Seoul Bakery. 55 St Giles High St. London

In the small arcade of shops between the Oxford St/Tottenham Court Rd junction and the start of Shaftesbury Avenue is the start of a mini Koreatown: a half dozen restaurants that offer a range of traditional barbecue, bibimbap and bulgogi as well as soups and snacks, all at low prices. My first foray involved a spicy beef soup (£5) at Seoul Bakery, a lively little greasy spoon with very friendly service. Water is immediately put on tables, and food served very hot indeed.
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Tube: Tottenham Court Rd

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Bentley’s. Calle Alcalá, 105. Madrid

A new hamburguesería in the Retiro area has been well-received by local residents, and it is clear why: excellent quality beef in brioche-style buns with good combo toppings and a great atmosphere, coupled with quick and friendly service make for a positive dining experience. We tried the Trufa (truffle oil, cheddar, bacon, caramelized onion and avocado) and the Picante (jalapeño slices, cheddar and a creamy sauce) and both were winners. Only a few (9-12) fries are served on the side, as they’re trying to get you to order their famous onion rings too. There are five sizes of burger patty: 200g (€8.90), 250g (€9.90), 350g (€11.90), 500g (€14.90) and 1kg (€32) which can’t be fun to eat. Nevertheless, many have tried and made it onto the wall of fame separated into the successes and the failures.

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Taj. Calle Principe, 10. Madrid

Not to be confused with the more upmarket Taj near Banco de Espana, this is a relatively new place offering some good deals if you book online. The food is better than average, especially the mixed grill and Chicken Jalfrezi, but the Lamb Rogan Josh lacked the real heart ‘n’ soul of Moharaj’s version. Starters were a little lacklustre and the service can be a bit too officious. They’ve got the location though: right next door to O’Neills Irish pub for the post-match crowd.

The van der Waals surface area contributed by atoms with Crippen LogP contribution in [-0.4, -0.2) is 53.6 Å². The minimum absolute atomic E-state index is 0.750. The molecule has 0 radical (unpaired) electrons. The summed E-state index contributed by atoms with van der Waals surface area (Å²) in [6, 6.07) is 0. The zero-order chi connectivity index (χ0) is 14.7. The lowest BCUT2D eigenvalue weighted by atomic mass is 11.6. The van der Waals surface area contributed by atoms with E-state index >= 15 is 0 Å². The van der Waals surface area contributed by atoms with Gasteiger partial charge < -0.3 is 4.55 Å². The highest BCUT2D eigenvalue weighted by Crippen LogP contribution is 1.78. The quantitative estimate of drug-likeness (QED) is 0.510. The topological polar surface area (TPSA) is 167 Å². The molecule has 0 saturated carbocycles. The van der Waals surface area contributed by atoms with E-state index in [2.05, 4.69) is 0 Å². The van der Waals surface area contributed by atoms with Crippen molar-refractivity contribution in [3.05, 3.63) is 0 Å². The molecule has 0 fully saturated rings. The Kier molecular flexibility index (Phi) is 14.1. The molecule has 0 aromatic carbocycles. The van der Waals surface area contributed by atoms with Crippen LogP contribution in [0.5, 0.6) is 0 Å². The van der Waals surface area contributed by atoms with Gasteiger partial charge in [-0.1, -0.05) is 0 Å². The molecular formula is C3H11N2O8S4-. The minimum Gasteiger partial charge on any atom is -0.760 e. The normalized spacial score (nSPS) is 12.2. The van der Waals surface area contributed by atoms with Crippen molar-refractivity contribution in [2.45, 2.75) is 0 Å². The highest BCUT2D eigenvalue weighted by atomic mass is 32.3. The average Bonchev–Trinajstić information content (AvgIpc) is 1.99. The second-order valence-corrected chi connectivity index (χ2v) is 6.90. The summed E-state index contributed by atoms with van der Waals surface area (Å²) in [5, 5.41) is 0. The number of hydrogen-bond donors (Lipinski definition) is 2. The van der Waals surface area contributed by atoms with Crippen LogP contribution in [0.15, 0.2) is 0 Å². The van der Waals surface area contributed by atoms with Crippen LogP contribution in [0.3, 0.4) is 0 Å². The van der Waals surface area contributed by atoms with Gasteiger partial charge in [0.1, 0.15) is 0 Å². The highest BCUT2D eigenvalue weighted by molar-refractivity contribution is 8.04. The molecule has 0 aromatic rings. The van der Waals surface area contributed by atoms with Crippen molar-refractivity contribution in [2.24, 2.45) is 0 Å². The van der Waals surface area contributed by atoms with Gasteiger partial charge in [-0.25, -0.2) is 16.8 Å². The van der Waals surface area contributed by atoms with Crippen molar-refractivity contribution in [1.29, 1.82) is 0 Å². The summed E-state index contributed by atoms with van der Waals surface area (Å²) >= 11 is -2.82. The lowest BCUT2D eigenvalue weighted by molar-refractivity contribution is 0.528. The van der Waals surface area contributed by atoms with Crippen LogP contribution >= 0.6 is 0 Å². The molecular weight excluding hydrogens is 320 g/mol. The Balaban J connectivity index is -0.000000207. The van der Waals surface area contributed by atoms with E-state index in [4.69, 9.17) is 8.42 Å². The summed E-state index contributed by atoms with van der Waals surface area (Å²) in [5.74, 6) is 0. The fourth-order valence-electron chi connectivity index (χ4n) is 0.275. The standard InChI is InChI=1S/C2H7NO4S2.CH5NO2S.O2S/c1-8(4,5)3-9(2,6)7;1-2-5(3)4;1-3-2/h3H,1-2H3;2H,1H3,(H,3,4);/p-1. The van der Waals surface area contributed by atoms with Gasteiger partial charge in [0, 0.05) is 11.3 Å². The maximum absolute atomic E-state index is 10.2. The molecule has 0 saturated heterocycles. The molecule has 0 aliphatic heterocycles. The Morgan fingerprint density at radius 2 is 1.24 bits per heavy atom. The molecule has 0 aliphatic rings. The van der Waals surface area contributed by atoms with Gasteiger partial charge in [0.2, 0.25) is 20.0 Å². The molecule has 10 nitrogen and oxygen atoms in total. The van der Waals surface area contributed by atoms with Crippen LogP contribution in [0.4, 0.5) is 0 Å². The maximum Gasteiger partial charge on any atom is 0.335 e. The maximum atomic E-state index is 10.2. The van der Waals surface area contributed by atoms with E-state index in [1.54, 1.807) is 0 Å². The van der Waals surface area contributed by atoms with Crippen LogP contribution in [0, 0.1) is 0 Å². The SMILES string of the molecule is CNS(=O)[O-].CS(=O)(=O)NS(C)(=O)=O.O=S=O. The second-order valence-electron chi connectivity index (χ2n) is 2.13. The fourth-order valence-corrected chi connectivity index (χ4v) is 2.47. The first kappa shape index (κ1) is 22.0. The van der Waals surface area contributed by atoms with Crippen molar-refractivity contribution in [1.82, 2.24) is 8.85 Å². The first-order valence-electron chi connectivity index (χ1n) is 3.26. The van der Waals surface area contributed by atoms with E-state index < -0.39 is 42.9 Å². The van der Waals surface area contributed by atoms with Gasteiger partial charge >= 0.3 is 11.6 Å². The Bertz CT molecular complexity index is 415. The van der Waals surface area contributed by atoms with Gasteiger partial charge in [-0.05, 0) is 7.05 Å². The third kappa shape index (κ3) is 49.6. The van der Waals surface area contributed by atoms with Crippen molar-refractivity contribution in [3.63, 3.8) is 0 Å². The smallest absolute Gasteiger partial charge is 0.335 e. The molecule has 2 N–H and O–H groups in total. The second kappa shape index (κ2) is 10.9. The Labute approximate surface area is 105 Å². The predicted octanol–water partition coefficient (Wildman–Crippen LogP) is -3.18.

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Hashe8. 170 Dalston Lane. London

Delusionaryculinary doesn’t often eat out for breakfast, but made an exception in Dalston – we all make exceptions in Dalston, don’t we? This was a charming place with a great selection of well-designed dishes. We tried the Beets n’ Sweets (£8) which was beetroot slices and sweet potato on a bed of kale with two poached eggs and hollandaise sauce, and the Hash Rarebit (£7) with double Gloucester cheese melted on top, bacon jam, homemade chutney and served with a green salad. Full and half English breakfasts are offered of course, as well as Belly Benedict, Pig Muffin and pancakes. Filter coffee is very good indeed – no cappuccinos or lattes here – and there are hair-of-the-dog Bloody Marys and other respectable brunch cocktails. Decor is simple and service is warm and friendly. Now if only they could serve a chai latte…

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Voodoo Ray’s. 95 Kingsland High St. London.

For late night hipster pizza on a high street that has changed immensely in the last five years, Voodoo Ray’s is the place: a large selection of slices are available from between £3.30 and £4.50 which is quite steep, but this is a good quality New York style-slice. I can’t help but compare it to NYC’s Two Boots, and if you compare the prices, the London one is considerably pricier for what are ultimately simpler pizzas. An impressive selection of bottled and canned beers, cocktails and juices are available, as well as spiky chilli oils and smooth Parmesan to sprinkle on your portions. The chocolate brownie was excellent too. There are plans afoot to open up a new branch somewhere else in London, but for now their food truck is doing the rounds at festivals and events.

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